The complete Guide To Creating A Successful Life has been created to help you discover what you really want out of your life, what you want to achieve, what you want for you and your family and how you want to live your life. As the course title suggests, it is a complete guide and is 3 hours of videos, over 15 downloadable PDF Worksheets and help guides. This course will set you on the road to achieving what you want out of life.

Okay, now it is time to hand you over to the mystery podcast voice for this week’s question:

This week’s question comes from Anatoly who asks:

I have a bad habit of putting important things off and instead watching videos on YouTube or just watching TV for hours even though I know I have to finish some important work. Do you have any suggestions on how I can stop myself from doing this? 

Thank you do much for your question, Anatoly. This is a question I am sure many people would ask. How to stop procrastination from interfering with getting the important stuff done in your life. 

I believe not all procrastination is bad. We need procrastination to allow our creativity to flow and develop ideas, so we should not be trying to cut out procrastination completely. Often it is when we are lost in some form of procrastination that we come up with some amazing ideas or brilliant solutions to problems we are facing. What we need to be able to do is to prevent procrastination from stopping us from getting important work done when that work needs doing. How do we do that?

Well, as with all bad habits we first need to identify when we are doing it. What are we doing and where are we when we slip in to the bad form of procrastination. For example, do you find yourself procrastinating when you are trying to do work in your local coffee shop? What is happening here is your environment is telling your brain that this place is a good place to procrastinate. If that is the case, what you should do is find another coffee shop and only do important work in that coffee shop. Your local coffee shop can be used for browsing YouTube, chatting with friends online and reading magazines. The second coffee shop is for work only and you only ever go there to do focussed work. This is a trick I use all the time. I move around Seoul pretty much every day and I have a number of select coffee shops I use for only doing focussed work. I also have a few coffee shops around the city for what I call “creative play” I use these when I am brainstorming ideas or just want to do some non-essential research or reply to messages.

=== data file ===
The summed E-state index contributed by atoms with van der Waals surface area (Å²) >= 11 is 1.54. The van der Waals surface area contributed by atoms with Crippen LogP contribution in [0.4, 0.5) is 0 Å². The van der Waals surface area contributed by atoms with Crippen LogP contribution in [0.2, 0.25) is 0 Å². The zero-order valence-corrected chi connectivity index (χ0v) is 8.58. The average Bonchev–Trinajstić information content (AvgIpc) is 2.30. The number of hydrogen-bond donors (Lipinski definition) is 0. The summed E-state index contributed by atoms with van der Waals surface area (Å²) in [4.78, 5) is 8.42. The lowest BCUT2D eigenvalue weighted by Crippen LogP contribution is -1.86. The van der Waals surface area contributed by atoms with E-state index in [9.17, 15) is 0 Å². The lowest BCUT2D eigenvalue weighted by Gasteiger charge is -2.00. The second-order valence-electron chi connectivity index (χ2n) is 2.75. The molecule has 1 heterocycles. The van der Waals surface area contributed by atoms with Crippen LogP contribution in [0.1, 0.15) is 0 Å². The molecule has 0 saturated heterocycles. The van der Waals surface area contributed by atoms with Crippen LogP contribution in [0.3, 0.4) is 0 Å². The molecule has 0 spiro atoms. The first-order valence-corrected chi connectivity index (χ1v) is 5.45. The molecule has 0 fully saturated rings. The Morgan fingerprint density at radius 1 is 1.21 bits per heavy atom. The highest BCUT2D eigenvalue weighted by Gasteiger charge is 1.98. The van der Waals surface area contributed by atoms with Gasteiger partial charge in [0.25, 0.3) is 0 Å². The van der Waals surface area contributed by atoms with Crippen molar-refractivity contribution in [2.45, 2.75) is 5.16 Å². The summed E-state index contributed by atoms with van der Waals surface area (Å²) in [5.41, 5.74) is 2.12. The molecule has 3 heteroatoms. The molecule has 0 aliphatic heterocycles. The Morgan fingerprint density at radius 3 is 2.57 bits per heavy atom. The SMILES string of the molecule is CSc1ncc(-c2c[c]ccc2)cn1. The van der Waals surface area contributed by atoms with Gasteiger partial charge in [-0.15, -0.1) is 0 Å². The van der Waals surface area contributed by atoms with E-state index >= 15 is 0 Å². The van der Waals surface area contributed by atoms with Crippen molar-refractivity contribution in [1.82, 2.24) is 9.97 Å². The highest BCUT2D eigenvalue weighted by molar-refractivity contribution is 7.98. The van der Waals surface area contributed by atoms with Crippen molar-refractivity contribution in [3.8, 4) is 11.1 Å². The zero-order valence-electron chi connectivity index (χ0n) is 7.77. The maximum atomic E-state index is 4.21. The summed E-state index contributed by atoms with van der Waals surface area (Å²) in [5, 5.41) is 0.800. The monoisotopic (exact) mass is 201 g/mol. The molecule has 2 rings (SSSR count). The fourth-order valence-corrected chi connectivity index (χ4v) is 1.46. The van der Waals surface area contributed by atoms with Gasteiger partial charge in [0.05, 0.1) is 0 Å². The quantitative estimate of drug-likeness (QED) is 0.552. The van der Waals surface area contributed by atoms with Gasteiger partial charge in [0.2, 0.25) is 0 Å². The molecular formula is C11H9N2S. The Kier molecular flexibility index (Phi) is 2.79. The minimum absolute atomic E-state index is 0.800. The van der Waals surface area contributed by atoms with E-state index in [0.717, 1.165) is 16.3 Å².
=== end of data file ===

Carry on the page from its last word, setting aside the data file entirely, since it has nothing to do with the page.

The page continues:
The coffee shops I use for doing focussed work are places that the moment I walk in I go into a focussed state and I can lose myself completely in the work I have to do. My phone is on do not disturb and all I have on the table is the work I am working on. It’s a simple, yet very effective way of preventing negative procrastination from creeping in. 

Another trick, and somewhat related to the previous one, is your normal work environment. I do a lot of my work from home and my desk is where I write and plan out my videos and courses. My desk is incredibly minimal. I do not have anything on my desk except for things that are essential. Computer, lamp, water bottle and my journal. There is nothing else. This means there is nothing around to distract me and cause me to procrastinate. Once again, I do not have notifications turned on, so there are no popup windows distracting me. It means I can just sit down and focus on my work. The same can apply at your office, if you find you procrastinate when sat at your desk, then look around you environment. If there are a lot of distractions, files, books, phones, tablets and so on, remove them from your desk. Only have the essential items on there. Don’t allow anything to come between you and your work. 

Still on your working environment, I find music is a good way to stop me from procrastinating. If I am at play, or doing something that is not important I listen to 80s/90s pop music or uplifting dance tunes from the music festivals I have been to. This music brings back wonderful memories for me and it’s just great fun to listen to.